Orokonui Ecosanctuary/Reptiles

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In Māori tradition tuatara were seen as kaitiaki guardians of knowledge,
by early Europeans tuatara were thought of as an example of failed evolution, 
today tuatara are seen as survivors, symbols of a sustainable future with humans.
  • Tuatara are reptiles endemic to New Zealand
  • Tuatara = peaks on back
  • Resemble lizards but part of a distinct lineage, the order Rhynchocephalia
    • Two species of tuatara are the only surviving members of their order who lived about the same time as dinosaurs
      • Common ancestor are the squamates (lizards and snakes)
        • Relatives of tuatara died out about 60 million years ago
  • Nocturnal
  • Food - beetles, crickets,spiders, occasionally frogs, lizards, bird's eggs and chicks
    • May also eat own young - hence diurnal nature of juveniles
  • Teeth - attached to jaw bones - 2 rows on top one on bottom
    • Slide back and forth between rows
  • Tuatara's teeth are not replaced - sharp projections of the jaw bone
    • As teeth wear down, older tuatara switch to softer prey such as earthworms, larvae, and slugs
      • Eventually chewing food between smooth jaw bones
  • Nostrils inhale air into mouth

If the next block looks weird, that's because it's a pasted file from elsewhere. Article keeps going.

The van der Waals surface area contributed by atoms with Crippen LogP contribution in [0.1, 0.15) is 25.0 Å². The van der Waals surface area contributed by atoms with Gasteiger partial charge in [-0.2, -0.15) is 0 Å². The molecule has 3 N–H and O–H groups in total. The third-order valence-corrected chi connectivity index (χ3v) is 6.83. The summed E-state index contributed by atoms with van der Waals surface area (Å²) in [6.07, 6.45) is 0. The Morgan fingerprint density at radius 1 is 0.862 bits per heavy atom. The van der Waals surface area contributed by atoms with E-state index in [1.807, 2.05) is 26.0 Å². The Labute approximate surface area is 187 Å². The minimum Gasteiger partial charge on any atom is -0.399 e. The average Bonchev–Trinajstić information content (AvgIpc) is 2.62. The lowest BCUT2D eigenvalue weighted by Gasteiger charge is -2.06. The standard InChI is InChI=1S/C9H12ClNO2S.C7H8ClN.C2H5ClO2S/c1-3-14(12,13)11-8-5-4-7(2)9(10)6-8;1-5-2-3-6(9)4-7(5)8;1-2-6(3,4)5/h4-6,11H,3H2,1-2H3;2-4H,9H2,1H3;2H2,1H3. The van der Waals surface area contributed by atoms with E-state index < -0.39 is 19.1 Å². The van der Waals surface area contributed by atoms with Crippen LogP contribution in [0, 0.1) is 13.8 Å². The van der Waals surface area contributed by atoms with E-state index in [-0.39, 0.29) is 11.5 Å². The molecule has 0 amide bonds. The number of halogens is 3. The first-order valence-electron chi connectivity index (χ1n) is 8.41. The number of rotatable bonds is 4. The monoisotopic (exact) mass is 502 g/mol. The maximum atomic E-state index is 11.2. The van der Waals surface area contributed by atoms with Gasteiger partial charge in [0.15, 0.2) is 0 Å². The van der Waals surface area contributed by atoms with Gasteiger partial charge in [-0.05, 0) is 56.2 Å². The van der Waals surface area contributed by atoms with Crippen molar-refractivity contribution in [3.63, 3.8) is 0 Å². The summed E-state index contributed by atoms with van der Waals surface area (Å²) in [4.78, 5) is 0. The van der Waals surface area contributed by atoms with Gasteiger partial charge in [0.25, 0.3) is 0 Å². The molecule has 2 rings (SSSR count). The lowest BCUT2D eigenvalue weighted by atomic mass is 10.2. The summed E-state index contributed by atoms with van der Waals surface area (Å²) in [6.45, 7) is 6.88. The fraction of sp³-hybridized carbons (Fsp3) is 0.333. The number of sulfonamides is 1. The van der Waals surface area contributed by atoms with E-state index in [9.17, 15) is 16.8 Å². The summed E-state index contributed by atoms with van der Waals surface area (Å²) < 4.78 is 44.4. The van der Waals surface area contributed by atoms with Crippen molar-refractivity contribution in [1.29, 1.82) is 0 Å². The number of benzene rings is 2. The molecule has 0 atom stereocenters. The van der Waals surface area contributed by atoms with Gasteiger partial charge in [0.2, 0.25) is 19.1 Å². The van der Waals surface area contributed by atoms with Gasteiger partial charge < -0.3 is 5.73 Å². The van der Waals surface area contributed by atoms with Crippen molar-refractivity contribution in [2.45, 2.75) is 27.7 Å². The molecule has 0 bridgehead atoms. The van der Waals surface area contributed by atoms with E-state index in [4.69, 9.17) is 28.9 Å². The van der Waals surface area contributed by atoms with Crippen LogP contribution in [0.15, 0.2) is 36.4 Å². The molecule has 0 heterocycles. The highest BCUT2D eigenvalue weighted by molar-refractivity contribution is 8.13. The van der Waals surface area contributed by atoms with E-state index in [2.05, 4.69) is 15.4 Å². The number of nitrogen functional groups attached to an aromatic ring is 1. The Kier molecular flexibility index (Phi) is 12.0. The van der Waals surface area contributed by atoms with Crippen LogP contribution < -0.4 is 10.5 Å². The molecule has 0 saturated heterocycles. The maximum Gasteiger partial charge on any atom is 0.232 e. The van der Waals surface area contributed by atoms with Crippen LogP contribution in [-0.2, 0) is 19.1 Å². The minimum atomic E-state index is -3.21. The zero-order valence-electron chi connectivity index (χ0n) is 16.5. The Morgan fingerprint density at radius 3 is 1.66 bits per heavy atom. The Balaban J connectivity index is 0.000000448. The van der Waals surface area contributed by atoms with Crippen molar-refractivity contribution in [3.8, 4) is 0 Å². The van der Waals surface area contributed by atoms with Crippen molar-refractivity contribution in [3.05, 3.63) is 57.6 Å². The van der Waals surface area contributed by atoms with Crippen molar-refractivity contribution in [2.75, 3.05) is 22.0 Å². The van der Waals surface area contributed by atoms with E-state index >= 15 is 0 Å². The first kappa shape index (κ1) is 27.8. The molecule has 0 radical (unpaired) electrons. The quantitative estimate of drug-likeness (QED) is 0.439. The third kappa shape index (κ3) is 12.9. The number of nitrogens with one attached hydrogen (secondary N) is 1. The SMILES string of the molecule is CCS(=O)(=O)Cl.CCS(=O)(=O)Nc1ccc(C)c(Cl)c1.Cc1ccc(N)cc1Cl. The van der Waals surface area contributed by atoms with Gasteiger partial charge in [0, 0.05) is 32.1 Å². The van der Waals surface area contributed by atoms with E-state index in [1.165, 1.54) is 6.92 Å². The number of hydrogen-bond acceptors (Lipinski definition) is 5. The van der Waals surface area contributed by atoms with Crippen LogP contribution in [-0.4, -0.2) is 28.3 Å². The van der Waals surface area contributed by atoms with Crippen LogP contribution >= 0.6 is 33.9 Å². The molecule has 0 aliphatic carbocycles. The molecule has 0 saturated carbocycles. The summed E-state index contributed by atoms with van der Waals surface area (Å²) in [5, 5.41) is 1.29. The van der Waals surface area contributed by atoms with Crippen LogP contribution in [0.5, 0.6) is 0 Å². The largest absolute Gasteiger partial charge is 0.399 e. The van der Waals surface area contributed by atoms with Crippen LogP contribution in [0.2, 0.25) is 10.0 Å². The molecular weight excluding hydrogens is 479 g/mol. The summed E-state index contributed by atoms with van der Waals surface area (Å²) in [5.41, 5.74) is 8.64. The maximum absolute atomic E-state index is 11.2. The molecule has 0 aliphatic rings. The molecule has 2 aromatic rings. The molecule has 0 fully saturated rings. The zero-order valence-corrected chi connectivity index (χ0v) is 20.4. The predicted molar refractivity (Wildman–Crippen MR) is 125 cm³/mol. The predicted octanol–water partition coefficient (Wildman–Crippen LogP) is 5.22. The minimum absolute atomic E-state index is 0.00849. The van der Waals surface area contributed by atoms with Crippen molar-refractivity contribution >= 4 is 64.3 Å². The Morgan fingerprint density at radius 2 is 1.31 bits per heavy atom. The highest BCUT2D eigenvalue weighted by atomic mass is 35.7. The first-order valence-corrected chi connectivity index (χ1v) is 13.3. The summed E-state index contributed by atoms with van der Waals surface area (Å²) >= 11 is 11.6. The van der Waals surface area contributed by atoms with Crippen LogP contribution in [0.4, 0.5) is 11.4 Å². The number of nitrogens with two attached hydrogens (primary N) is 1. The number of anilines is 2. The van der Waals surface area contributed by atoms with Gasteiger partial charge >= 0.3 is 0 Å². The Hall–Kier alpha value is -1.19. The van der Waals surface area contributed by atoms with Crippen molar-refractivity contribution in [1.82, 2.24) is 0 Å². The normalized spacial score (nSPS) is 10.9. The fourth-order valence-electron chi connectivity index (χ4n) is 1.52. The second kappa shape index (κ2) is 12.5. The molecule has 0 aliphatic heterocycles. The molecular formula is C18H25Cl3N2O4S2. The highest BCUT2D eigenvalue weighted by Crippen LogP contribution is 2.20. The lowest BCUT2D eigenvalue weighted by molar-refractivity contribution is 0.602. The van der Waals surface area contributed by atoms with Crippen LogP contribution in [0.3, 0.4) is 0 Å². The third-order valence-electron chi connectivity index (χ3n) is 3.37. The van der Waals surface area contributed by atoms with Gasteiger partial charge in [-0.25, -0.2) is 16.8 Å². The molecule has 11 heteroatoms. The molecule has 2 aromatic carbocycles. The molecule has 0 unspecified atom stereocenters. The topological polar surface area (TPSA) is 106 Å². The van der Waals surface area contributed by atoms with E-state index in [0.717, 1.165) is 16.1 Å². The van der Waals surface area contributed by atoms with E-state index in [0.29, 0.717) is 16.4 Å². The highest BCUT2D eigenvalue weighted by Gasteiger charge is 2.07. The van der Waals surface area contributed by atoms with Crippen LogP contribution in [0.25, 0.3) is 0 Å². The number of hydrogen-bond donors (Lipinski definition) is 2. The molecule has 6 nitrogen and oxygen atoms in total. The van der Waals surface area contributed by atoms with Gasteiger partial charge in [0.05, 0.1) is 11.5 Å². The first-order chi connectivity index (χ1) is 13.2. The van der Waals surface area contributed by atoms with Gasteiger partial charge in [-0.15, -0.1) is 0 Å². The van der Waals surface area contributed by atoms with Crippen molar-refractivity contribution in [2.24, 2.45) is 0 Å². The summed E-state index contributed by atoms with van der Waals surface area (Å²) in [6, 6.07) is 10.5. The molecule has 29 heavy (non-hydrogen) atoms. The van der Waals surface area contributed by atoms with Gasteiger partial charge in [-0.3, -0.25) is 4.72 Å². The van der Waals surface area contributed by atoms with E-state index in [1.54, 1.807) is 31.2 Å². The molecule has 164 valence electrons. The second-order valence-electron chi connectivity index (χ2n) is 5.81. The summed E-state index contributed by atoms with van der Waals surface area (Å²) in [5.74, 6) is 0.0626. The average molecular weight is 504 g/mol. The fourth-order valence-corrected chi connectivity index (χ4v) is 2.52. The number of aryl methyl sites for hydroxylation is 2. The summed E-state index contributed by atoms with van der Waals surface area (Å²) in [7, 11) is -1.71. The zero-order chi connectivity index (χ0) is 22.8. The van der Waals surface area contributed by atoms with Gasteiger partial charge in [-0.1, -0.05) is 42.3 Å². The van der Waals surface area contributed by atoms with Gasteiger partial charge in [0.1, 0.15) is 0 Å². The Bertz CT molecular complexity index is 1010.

• Windpipe into simple single chambered lungs
      • Breath in 2 - 26 times per minute (increases due to temperature/activity)
        • Can hold breathe for hours, can remain under water for long periods
  • Loses tail in self defence
    • Breaks on vertebra via stress fractures
      • Regrows - smaller and sometimes forked!
  • Body temperature (when active) ranges from 5 - 30°C
    • Optimal body temperature 20-22 °C
      • Body temperature rises up to 6°C warmer than air temperature
        • Basking can raise body temperature rapidly, loosing body heat less quickly
          • Maybe able to tolerate freezing
  • Tuatara are host to a number of parasites
    • Including blood-sucking ticks
      • Chigger mites that feed on tissue and lymph (Neotrombicula sphenodonti)
        • Blood parasites that live within the blood cells (Haemogregarina tuatarae)
          • Intestinal worms (Hatterianema hollandei)
  • Lay eggs in burrows
    • 8-24 months of incubation - without adult assistance
      • Often shares burrow with sea birds also eats eggs and chicks!
  • Eyes can focus independently and can see well day and night
  • Photoreceptive eye (parietal eye) - the "third eye"
    • Has its own lens, cornea, retina with rod-like structures, and degenerated nerve connection to the brain
      • Only visible in hatchlings, through a translucent patch at the top centre of the skull
        • Useful in absorbing ultraviolet rays to produce vitamin D, determine light/dark cycles, and help with thermoregulation
  • Can hear but have no external ears
  • The tuatara Sphenodon punctatus has been protected by law since 1895

Tuatara in Maori tradition

  • Found in middens
  • Appear in cave drawings
  • Bones used as awls
  • Pendants representing tuatara
  • Much carving features tuatara
  • To remove tapu from a place a tuatara was killed and then burnt by a tohuka
  • A belief that tuatara could enter the human body through orifices
    • Snoring risked inviting lizards


Otago Skinks

Jewelled Gecko